CHAPTER 8 - MASS WASTING
MASS WASTING: the downslope movement of rock, regolith, and soil
under the direct influence of GRAVITY.
- occurs practically anywhere in hill or mountainous terrane.
- often violent, causes on immense disasters.
- needs a trigger (ice melt, change in groundwater, earthquake)
ANGLE OF REPOSE: the steepest slope materials can maintain (may
be different if wet or dry) 25-40 degrees.
- mud: very low angle (approaches water)
- sand and gravel: intermediate
- boulders: forms a steep talus slope
- rock: forms a cliff
TALUS SLOPE - accumulation of rock debris at the base of a cliff.
CLASSIFICATION OF MASS WASTING PROCESSES
Movement occurs downslope along defined surfaces; the type of
slope, the kind of material (rock, cinders, mud, etc), and the
amount of water (or ice) involved result in different forms:
CREEP: the slow movement downslope due to repeated expansion and
contraction of the surface (mostly ice, wetting and drying). The
soil-covered slope of a hillside very slowly moves downslope to a
creekbed at the bottom of a hill. Creep can cause soil to pile
up against the side of a house, breaking its foundation. Trees
that are bent at their base are an indication of creep.
- ROCK SLIDE - usually along breaks along bedding planes on
steep cliffs or road cuts. Sometimes called a Rock Avalanches.
(Avalanches, in the true sense, must involve snow and ice, rock
slides don't necessarily need ice.) Rock slides happen very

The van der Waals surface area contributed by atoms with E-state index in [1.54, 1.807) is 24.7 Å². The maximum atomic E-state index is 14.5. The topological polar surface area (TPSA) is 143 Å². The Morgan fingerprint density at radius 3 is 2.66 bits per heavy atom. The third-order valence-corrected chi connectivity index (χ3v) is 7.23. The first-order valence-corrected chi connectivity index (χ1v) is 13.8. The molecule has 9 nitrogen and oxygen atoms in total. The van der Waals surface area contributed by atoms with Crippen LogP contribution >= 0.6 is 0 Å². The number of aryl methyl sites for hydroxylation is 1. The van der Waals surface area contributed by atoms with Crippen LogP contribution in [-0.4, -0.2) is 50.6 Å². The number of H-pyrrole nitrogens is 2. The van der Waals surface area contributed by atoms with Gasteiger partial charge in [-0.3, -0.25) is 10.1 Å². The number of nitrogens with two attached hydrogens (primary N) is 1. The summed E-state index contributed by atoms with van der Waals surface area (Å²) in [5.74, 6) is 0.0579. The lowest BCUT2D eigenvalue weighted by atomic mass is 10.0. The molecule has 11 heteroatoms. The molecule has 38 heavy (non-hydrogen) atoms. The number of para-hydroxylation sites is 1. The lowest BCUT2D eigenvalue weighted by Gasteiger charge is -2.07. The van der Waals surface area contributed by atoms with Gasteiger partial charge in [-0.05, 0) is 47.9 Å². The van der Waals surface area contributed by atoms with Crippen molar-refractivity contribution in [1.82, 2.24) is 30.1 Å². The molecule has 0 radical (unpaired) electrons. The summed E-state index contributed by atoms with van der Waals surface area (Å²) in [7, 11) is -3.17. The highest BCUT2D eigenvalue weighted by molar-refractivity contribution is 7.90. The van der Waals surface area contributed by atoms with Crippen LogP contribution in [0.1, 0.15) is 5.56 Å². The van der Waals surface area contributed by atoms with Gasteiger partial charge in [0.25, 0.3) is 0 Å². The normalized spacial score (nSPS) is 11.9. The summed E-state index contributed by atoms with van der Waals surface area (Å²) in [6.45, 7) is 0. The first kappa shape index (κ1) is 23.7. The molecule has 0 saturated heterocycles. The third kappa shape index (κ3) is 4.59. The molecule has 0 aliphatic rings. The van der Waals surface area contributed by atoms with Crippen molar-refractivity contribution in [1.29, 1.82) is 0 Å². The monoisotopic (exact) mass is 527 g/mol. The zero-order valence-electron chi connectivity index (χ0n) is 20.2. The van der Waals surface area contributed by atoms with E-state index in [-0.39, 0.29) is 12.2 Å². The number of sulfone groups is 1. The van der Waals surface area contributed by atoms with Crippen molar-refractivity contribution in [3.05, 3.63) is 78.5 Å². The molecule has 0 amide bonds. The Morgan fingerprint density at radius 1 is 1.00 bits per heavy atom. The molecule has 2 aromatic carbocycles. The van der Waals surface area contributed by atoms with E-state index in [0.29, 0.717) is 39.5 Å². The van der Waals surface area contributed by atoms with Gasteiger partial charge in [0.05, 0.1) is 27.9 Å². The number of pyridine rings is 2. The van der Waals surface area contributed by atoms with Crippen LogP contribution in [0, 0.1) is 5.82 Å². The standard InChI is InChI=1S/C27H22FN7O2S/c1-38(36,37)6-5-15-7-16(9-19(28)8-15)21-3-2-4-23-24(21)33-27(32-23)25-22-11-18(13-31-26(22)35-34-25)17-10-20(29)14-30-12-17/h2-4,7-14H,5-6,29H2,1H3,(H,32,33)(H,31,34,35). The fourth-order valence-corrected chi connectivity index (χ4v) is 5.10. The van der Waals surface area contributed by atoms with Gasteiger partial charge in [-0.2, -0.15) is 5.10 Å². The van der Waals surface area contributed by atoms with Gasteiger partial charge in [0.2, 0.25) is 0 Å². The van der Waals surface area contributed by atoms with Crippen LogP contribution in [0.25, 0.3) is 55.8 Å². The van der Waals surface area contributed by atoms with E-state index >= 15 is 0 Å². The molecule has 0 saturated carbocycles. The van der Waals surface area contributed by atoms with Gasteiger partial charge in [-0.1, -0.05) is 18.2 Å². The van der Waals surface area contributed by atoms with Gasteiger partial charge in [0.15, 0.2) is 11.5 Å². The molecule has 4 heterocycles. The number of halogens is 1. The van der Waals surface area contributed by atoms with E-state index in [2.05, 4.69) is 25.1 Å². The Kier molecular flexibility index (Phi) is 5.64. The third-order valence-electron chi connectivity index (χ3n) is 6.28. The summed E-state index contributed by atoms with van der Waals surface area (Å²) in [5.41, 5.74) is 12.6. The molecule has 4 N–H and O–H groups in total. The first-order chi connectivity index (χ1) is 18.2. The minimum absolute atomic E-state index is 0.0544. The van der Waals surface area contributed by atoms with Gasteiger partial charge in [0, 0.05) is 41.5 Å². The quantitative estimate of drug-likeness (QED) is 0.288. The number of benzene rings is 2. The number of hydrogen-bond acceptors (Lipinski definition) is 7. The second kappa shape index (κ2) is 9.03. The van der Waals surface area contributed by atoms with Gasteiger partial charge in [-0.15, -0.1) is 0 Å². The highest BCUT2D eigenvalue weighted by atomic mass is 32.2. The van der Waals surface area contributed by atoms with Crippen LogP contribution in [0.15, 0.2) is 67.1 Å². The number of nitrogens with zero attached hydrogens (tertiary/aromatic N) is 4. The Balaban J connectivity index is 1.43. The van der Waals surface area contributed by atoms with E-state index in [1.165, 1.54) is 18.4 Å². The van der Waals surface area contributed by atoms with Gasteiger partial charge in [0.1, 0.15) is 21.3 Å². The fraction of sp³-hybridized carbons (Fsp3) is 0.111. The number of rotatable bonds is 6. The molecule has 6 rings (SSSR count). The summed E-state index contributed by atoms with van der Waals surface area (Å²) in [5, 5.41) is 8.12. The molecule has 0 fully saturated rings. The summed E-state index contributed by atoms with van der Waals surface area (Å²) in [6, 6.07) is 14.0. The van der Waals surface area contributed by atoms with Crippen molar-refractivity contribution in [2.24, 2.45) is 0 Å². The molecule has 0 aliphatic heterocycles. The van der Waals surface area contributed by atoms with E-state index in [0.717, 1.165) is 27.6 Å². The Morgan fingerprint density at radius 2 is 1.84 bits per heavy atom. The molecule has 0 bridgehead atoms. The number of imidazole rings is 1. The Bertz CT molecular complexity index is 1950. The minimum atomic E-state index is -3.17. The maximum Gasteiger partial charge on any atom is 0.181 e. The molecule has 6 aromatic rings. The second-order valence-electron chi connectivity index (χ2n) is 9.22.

rapidly and can be quite destructive.
- SLUMP - along a "slick fracture" in the subsurface. Slumps
typically occur in water-saturated mud or shale. Slumps generally
move very slowly, and are especially destructive to man-made
structures. (The weight of a new building can trigger a slump!)
Slumps commonly form on steep slopes where either water erosion
or human activity, or flooding by a reservoir causes water to
seep into crevases, usually move after a rain. Springs along the
"toe" of a slump are a clue. Also, forests that have trees
bending or leaning in many directions are a clue that a slump is
affecting an area.
- Types of Movement downslope as a VISCOUS FLUID
- MUDFLOWS - saturated mud cuts loose after a rainstorm. Flow
is very rapid - mostly mud and debris flowing down a valley and
spreads out on a plain at the base. If there is more water than
mud it is considered a FLASHFLOOD!
- FLASHFLOOD - muddy, debris-laden water which occurs after a
heavy rain when rainwater runs off an gathers in gullies. The
more water, the faster it flows. The deeper, faster-moving water
"piles up" and rushes down stream as a wave front, followed by a
deeper surge. Flash floods can travel great distances for many
hours, even long after a storm cloud has vanished. They are VERY
DANGEROUS, especially to traffic in flashflood prone desert
LAHAR - a mudflow as a result of a volcanic eruption.
Composite volcanos (such as anywhere around the Pacific "Ring of
Fire") are poorly consolidated, wet and icey at their high
summits. Volcanos in wet climates are prone to these type of
flows; they have been known to kills thousands...
- EARTHFLOW - saturated mud flows plastically downslope,
generally small and only abundant in areas where there is
abundant water or melting ice: ("Goopier than an slump".)
PERMAFROST: - zone of frozen soil in arctic regions and mountain
tops. (Soil often directly overlies ice.) Building is a problem
in areas of permafrost, because the heat of a house or a black
road surface (heated by the sun) can cause permafrost to melt
(i.e. sinking houses).
SOLIFLUCTION - mass movement due to meltion of permafrost.
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